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Discussion Starter · #1 · (Edited)
ok guys this is my first real how to so bear with me. and if you have anything to add feel free to let me know.

this was my first time doing any kind of engine tranny work and it wasn't hard at all. just take your time be patient, clean and organized.

first off if you need to ONLY inspect your clutch plates you can just pull off the clutch cover and there will be a few drops of oil nothing that will make a mess. but im assuming that you are needing to replace your clutch if you are reading this. so you WILL need to change your oil and filter when its all said and done.

also this is just a guide. i do not have torque specs or manufacturer clearance specs for the plates. make sure you get the right torque numbers from a manual.

i assume no responsibility if this doesn't work. i have put in my advice and some notes i gathered as i replaced my clutch and it has worked for me.

parts needed:
8 friction plates
7 pressure plates (if needed, only based on inspection)
4 quarts of oil and filter
1 clutch cover gasket

my total (minus pressure plates since i didn't get them) = $160.

get a clean environment set up either set down a clean towel on your garage floor or use paper sacks whatever you need.

second put your friction plates in a pan of CLEAN oil before you start tearing down, you will need to soak them for anywhere from 15 minutes to 1 hour (even overnight i read...). if you start soaking now, you will be good by the time you need to put them in.

remove lowers and right side fairing.

drain your oil...

loosen the bolt that holds the clutch cable taught

pull the cable out of the hold its in and remove the cable from the arm off the clutch cover.

remove your idle adjuster and set it out of the way. using a hex head remove the bolts holding on the clutch cover making sure to do opposite heads in a circle. for instance start at the top bolt, then move to the bottom, then back to the next bolt on top, and then the next bolt on bottom etc...

my advice: i would remove the oil level check dipstick and the oil cap on top of the cover and set aside. for me it got in the way a bit and removing it made it easier and i used the oil cap hole as a finger hole.

remove clutch cover, there are some spots along the right side of the cover you can get your fingers under. if that still doesn't work, you may need to use an "L" shaped allen wrench as leverage.

when you take it off lay it down on a clean towel, and this is what you will see:

unbolt the bolts (use a socket not a phillips) in the same fashion you did the clutch cover, start at the top, move to the bottom etc.

remove the clutch cover plate. pull out all the friction and pressure plates out of the clutch basket. if you notice there will be one odd one thicker than the rest. keep note of this one as this plate will go in FIRST when you rebuild it.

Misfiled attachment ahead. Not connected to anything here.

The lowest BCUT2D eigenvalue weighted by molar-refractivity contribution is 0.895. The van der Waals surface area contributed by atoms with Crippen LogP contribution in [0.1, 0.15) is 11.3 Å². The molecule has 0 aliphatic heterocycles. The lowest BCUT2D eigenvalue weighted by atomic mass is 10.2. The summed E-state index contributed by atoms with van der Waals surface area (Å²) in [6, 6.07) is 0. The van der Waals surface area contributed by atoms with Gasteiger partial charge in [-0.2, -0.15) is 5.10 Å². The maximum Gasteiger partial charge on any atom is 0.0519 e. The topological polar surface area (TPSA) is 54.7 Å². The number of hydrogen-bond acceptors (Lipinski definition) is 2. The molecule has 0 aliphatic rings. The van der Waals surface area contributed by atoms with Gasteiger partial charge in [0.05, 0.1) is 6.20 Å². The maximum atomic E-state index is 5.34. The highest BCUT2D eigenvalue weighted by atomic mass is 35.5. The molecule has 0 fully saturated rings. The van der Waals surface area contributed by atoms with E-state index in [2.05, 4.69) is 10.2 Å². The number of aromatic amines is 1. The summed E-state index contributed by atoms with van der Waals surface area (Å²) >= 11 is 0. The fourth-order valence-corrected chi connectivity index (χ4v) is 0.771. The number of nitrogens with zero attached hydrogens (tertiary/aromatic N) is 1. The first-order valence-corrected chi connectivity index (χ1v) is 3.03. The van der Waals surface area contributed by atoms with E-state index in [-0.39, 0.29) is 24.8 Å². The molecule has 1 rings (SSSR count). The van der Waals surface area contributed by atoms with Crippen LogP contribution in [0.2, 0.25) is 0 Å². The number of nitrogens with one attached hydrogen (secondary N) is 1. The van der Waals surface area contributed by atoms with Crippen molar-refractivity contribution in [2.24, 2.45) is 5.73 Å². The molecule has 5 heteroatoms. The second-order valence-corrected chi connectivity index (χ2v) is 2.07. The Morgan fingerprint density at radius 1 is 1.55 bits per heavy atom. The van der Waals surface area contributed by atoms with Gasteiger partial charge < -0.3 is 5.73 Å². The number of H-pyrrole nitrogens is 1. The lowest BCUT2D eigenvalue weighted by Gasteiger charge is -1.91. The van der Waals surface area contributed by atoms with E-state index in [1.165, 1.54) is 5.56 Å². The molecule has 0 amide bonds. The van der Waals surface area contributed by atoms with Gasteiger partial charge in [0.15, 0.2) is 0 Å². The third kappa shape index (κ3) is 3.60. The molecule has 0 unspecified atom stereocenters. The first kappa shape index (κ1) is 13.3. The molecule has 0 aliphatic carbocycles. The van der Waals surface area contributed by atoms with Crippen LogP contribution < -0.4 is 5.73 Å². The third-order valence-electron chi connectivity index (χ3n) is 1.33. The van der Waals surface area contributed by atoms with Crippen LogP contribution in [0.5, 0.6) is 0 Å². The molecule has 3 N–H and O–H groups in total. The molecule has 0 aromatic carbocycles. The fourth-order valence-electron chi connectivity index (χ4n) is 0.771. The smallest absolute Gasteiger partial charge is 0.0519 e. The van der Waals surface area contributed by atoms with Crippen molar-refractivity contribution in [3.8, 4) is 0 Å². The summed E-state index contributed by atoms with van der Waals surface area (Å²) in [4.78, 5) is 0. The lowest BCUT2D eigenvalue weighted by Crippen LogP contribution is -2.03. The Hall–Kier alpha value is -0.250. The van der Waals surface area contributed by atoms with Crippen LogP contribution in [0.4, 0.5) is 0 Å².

here is what it looks like with everything out:

springs and pressure plate off with cover and pull rod:

pressure plates and old friction plates:

this is the time to inspect your pressure plates to make sure they are within spec. basically lay them on a flat surface to make sure they aren't warped and look at them closely to make sure they are not bluing.

another view:

and install is the reverse of taking it apart.

now you can take those friction plates out of the pan of oil. first put on the thicker pressure plate (remember the one you were supposed to keep separate from the rest). then friction plate, pressure plate, friction plate and so on until the basket is full. the LAST piece you put on should be a friction plate.

put the pull rod into the main pressure plate so that it is sticking OUT when you put it on the basket. put the springs and bolt them down to spec in the same fashion you took them off. start at top, go to bottom and move around etc.

clean the old gasket off both the cover and engine case. put new gasket on.

now for the HARDEST PART of the whole project. --getting the cover on--

pull the pull rod out so it is not "limp." and angle it so that the teeth are looking back and slightly up. point the clutch cable arm back (towards the back of the bike). when you mount it, you will know you got it right because you can't get it on if you do it wrong. just keep trying until you get it on. i watched an AMA tech at mid ohio do this for 20 minutes so dont worry if it takes you a while.

my problem as to why it took 4-5 hours was i kept getting a dead clutch lever. no resistance at all. this was because the clutch cable arm was too far forward when i started to mount it. i would get the cover on no problem actually i just couldn't figure out why i was getting a dead lever.

one way to check is you can push the cable arm up to a point where it stops. now, there is a dot on the arm and an arrow on the cover. at the point where you can't push it anymore, these need to line up. if they don't you need to redo the clutch cover and adjust the arm accordingly.

when its all done you should have full lever feel. also make sure to put the clutch hand adjuster to the middle so you have room to fine tune.

attach the cable and make sure you slip the cable itself back where you got it and tighten the bolt down.

and dont forget to fill with oil when your done.

and your all set! :thumbup

if i forgot anything im sorry, i got a little tired writing this long thing. ill proof read it later and if i find anything wrong or missing ill edit it.
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